Word circulated this summer that John DeLucie would team up with the St. Regis Hotel to help revamp its storied King Cole Bar, and this week the Times confirms the news, while a rep for the 55th Street hotel sends a release with more details.
Here’s what you should expect: First up, the place is getting a new name, sorta. When the space is unveiled in November after an expansion and renovation, it will be rechristened the King Cole Bar & Salon. Maxfield Parrish’s Old King Cole mural will still be above the bar, but, per the release, the new décor will “draw inspiration from the jazz lounges of the 1920s with an upscale speakeasy vibe, sumptuous seating and a dramatically designed open fireplace.”
Here’s how DeLucie is involved: He’ll create “a dynamic epicurean experience for New York’s social elite and a new generation of luxury travelers.” How will he do that? Here, again from the release, is what you can expect on the food front:
Masterfully combining the freshest seasonal ingredients, the menu will feature contemporary American cuisine with an international twist, reflecting the cultural mix that is New York City. The new King Cole Bar & Salon will offer a tailored selection of small plates including a unique seafood platter featuring individually composed bites of fresh oysters, clams, lobster and caviar, recreating a classic specialty from the hotel’s early days. For heartier fare, a Borollo-braised short rib with celery root puree served alongside grilled ciabatta and a savory au jus designed for dipping. Chef DeLucie will also introduce his signature truffled mac-and-cheese, a perfect pairing for The King Cole Bar’s legendary Red Snapper.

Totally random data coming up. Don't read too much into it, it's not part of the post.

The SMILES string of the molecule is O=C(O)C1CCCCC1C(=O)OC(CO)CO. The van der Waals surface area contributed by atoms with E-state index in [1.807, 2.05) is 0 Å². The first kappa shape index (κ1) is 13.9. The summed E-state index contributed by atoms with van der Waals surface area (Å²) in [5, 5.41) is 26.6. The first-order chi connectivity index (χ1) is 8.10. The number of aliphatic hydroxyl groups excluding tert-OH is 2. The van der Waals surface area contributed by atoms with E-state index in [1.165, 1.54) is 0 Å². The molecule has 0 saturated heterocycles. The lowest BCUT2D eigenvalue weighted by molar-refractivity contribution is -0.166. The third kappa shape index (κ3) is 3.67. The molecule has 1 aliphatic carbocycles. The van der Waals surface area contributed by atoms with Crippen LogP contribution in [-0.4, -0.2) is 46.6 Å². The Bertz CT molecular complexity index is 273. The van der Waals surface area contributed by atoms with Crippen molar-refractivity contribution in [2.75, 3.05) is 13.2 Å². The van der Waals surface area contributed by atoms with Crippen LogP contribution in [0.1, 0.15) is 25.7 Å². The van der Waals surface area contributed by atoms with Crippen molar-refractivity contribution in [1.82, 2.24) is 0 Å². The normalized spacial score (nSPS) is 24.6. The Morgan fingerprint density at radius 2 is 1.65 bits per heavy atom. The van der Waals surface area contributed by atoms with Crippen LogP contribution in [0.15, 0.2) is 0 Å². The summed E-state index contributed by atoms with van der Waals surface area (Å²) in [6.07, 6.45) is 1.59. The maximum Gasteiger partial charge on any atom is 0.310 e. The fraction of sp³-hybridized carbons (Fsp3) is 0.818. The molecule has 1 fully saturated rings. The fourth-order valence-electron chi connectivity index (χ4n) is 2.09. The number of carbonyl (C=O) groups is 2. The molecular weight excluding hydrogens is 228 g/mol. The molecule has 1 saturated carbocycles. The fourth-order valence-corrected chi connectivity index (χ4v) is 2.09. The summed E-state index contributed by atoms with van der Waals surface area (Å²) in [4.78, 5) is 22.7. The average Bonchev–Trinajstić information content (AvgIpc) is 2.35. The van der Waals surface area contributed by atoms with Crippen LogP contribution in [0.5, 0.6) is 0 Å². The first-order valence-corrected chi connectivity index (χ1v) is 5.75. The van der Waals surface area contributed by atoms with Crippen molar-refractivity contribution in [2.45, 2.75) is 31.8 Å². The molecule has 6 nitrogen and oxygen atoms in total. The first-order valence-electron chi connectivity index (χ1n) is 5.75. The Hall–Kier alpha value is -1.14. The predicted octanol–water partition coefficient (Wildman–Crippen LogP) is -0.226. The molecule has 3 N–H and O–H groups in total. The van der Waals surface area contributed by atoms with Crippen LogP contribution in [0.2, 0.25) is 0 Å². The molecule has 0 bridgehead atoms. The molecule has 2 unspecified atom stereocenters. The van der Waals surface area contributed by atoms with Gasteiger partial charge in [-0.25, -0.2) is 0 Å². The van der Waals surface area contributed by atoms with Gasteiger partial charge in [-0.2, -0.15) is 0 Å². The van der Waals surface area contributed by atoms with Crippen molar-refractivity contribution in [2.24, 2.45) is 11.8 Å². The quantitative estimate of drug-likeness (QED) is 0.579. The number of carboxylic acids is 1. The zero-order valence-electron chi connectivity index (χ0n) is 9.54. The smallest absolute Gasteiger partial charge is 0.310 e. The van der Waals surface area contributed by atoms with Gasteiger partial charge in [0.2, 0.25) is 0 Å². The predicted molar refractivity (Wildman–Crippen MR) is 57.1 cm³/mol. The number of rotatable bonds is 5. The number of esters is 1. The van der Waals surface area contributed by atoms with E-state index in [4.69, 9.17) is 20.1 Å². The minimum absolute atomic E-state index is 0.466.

DeLucie’s historical revamps have, of course, been met with what you might call lukewarm reactions. Adam Platt said of Crown on East 81st Street that it looks “like a Broadway set designer’s idea of what a grand New York restaurant ought to be.” However, Bill’s, DeLucie’s revamp of the Bill’s Gay Nineties space, was generally met with a poor reception after opening last fall, including zero stars from Platt.
But, depending on how you feel about DeLucie teaming up with a hotel bar known for $22 Bloody Marys, this fit either makes perfect sense or it’s just another historic NYC location that will lose some of its charm in the process of trying to update for the times. The place will probably never be able to re-create the glory days when Salvador Dalí and his ocelot used to show up every Sunday.